Are your beliefs about love setting you up for fantasy or fulfillment? Here are some common misconceptions about love and how to steer clear:
1. “Love at First Sight” means it’s right.
Not necessarily. Sometimes, indeed it IS just great chemistry. Often, however, that flash of heart-stopping attraction can mean that your unconscious mind has zeroed in on someone capable of, over time, inviting you to re-experience some of your worst childhood emotions or longing.
Instead: Give it time. Monitor how you feel about yourself and your partner as time goes on? Any red flags? Unpleasant patterns or feelings repeating themselves? You should feel trusting and valued.
Meanwhile, have you overlooked any potential partners because the attraction wasn’t instant?
2. If I still feel in love with someone from the past, he or she must be THE ONE.
If you are still pining for someone from your past, time’s a-wastin’! News Flash: There are MANY people out there whom you can love and who will love you back. Ask yourself what the hook is here, regarding your past love. Is waiting for love seemingly a part of your DNA? Work with a good therapist can help you turn this around.
3. Love Conquers ALL! (I.e., My love can change the things about my partner that worry me.)
How I wish this “Beauty and the Beast” myth were true! Unfortunately, your loved one will only change deeply ingrained behaviors he or she deems problematic and WANTS to change. This third misbelief can be especially dangerous if you ignore serious problems or accept or genuine mistreatment while taking refuge in “but we love each other”.
Instead: Remember, love is not just about feelings, but also about consistently loving actions. Make sure you don’t tolerate repetitively damaging behaviors. (Unfortunately, some of us may have learned to tolerate neglect or mistreatment in childhood, so to some part of our psyche, it may seem to be a component of love.) Do know that even in a healthy, respectful relationship, it is natural for differences to become more obvious over time. However, if you can be flexible enough to be a bit more like your partner, strive for empathy, etc., love will grow.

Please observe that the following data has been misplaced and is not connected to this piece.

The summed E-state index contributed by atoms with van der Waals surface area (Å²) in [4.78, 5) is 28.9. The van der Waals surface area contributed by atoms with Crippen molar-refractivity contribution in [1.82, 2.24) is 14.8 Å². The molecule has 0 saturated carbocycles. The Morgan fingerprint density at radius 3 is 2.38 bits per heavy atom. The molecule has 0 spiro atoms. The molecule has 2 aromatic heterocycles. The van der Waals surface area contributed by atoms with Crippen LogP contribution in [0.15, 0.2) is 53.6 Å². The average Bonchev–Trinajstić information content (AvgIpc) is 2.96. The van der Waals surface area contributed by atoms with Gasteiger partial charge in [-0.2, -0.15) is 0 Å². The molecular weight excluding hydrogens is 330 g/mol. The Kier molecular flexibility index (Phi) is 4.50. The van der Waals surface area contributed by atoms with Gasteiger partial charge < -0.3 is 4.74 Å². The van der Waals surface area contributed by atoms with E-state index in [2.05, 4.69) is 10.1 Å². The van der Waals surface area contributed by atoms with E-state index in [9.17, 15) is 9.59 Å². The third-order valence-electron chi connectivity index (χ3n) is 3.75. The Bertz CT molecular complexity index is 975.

4. If this is a healthy relationship, things should always flow easily between us.
Overall, you should feel safe, loved, and supported. Some conflict is normal and healthy. It is conflict done from primarily defensiveness or contempt, with no resolution, which causes relational corrosion. How you handle challenges like conflict, life stressors, etc., has many factors, including your personalities, individual histories, etc. You need the tools to resolve conflict within a short period of time and to learn when to have to “agree to disagree”. Again should you feel stuck, a therapist can help you understand why and help you expand your strategies.
5. If I don’t feel in love like I used to, something is badly wrong.
Not necessarily. Our brains are structured to ramp up all those mating chemicals when we first fall in love. The intensity of that wonderful high does have to wane; it certainly doesn’t however, have to disappear altogether. It is absolutely possible to nourish the relationship and stoke all kinds of good feelings. Ana Chlipala, LMFT posted a great article, on The Gottman Relationship Blog, https://www.gottman.com/blog/10-questions-happy-couples-constantly-asking-one-another/
So, banish those myths from your love consciousness! Don’t hesitate to ask for professional assistance in moving yourself ahead into real love.
Frances M. Bledsoe, LCSW & Clinical Fellow of the American Association for Marriage and Family Therapy has been in private practice for over 30 years with a specialization in relational issues.
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